Researchers from the University of Gutenberg, Sweden, studied 142 pregnant women who came to Sahlgrenska University Hospital during the years 1995-2005 with early contractions without rupture of the membranes.
Delivery before 37 full weeks, so-called preterm delivery, is the biggest problem in perinatal medicine today, as it increases the risk of the child being seriously ill in the short and long term.
The problem is that only 30 per cent of women who come in with early contractions actually give birth before full term.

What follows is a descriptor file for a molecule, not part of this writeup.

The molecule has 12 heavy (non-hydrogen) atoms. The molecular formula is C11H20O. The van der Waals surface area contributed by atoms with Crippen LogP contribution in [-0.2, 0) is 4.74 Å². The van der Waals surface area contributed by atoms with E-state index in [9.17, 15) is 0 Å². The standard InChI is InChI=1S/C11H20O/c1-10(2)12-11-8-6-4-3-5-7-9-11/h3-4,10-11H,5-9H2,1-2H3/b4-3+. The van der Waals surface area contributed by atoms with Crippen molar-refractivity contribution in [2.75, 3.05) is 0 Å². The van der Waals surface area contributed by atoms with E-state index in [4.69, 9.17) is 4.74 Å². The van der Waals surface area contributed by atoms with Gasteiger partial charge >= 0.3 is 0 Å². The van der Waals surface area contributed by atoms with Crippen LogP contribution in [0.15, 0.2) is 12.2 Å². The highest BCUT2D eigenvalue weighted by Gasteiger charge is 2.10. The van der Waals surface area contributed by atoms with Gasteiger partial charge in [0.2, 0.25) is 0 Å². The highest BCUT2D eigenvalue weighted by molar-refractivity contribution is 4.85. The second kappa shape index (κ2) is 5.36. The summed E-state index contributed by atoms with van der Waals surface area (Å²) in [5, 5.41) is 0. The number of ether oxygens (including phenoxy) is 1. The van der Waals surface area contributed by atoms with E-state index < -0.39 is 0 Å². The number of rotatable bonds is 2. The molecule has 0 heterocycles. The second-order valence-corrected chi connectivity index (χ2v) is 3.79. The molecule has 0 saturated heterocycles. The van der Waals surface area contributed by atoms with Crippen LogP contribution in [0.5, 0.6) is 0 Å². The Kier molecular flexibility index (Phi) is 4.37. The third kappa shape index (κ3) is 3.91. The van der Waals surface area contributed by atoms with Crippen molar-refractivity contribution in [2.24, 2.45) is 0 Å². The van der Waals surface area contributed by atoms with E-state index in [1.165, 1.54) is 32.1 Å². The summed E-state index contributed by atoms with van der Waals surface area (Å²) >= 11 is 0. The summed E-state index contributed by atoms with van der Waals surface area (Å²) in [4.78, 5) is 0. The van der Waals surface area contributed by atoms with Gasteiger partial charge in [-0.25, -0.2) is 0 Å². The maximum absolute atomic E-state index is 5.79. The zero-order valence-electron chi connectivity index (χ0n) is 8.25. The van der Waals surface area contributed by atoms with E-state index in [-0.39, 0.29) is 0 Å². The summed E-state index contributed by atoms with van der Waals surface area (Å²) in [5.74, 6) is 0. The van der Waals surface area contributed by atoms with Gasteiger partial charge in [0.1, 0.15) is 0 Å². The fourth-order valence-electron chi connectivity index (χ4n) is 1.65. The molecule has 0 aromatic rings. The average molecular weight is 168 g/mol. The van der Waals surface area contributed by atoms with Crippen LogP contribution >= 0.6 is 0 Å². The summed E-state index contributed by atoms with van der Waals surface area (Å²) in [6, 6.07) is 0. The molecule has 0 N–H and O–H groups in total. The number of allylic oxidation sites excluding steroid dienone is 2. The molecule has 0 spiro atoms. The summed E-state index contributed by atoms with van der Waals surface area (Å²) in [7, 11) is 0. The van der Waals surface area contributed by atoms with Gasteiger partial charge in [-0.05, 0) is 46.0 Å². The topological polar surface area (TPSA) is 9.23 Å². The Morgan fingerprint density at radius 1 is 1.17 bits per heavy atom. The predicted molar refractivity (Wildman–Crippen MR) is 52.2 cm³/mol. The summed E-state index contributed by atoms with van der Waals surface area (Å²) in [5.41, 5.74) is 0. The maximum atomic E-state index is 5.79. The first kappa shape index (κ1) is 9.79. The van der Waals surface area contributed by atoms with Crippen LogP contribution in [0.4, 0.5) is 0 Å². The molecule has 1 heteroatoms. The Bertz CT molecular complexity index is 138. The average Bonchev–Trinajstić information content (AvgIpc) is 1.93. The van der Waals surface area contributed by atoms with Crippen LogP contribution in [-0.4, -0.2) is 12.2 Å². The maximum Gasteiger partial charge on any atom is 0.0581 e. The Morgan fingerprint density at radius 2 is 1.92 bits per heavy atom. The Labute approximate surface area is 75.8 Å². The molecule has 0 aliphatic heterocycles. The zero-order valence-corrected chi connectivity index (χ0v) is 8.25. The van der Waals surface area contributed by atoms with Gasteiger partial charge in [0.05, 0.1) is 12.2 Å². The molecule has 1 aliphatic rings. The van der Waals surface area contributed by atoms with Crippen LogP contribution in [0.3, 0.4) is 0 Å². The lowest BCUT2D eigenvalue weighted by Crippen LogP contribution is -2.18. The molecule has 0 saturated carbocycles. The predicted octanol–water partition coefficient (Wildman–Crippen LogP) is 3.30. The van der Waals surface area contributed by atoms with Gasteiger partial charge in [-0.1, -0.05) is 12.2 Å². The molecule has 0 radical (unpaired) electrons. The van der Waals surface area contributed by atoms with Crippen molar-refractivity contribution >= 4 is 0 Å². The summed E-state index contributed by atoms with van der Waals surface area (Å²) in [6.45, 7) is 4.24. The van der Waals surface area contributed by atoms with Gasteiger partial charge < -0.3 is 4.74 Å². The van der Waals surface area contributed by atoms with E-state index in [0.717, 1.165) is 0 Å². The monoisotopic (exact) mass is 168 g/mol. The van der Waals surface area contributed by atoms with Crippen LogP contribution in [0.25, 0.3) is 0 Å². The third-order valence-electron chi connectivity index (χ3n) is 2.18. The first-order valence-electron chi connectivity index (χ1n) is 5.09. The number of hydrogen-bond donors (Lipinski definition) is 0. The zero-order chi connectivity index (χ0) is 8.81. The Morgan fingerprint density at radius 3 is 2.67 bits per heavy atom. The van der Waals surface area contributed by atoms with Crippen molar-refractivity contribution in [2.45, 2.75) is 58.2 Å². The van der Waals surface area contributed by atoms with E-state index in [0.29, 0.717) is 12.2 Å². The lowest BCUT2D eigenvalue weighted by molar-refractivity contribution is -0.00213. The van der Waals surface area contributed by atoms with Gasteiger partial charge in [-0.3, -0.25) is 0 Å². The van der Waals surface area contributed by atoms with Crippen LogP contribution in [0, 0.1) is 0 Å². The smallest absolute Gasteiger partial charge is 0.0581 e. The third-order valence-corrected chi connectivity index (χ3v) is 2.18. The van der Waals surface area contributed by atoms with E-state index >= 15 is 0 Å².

The new method is based on a blood test that looks at two specific proteins in the woman's blood combined with an already established examination that uses ultrasound to measure the length of the cervix.
"Statistically, the method can predict with 75 to 80 per cent accuracy if a woman will give birth early," researcher Panagiotis Tsiartas, said.
"We will need to conduct further studies before the method can be used in full, but if the results of these studies are good, the test will hopefully lead to new types of treatments to prevent premature birth and treat the serious complications resulting from it," Tsiartas said in a statement.
The study was published in the British Journal of Obstetrics and Gynaecology.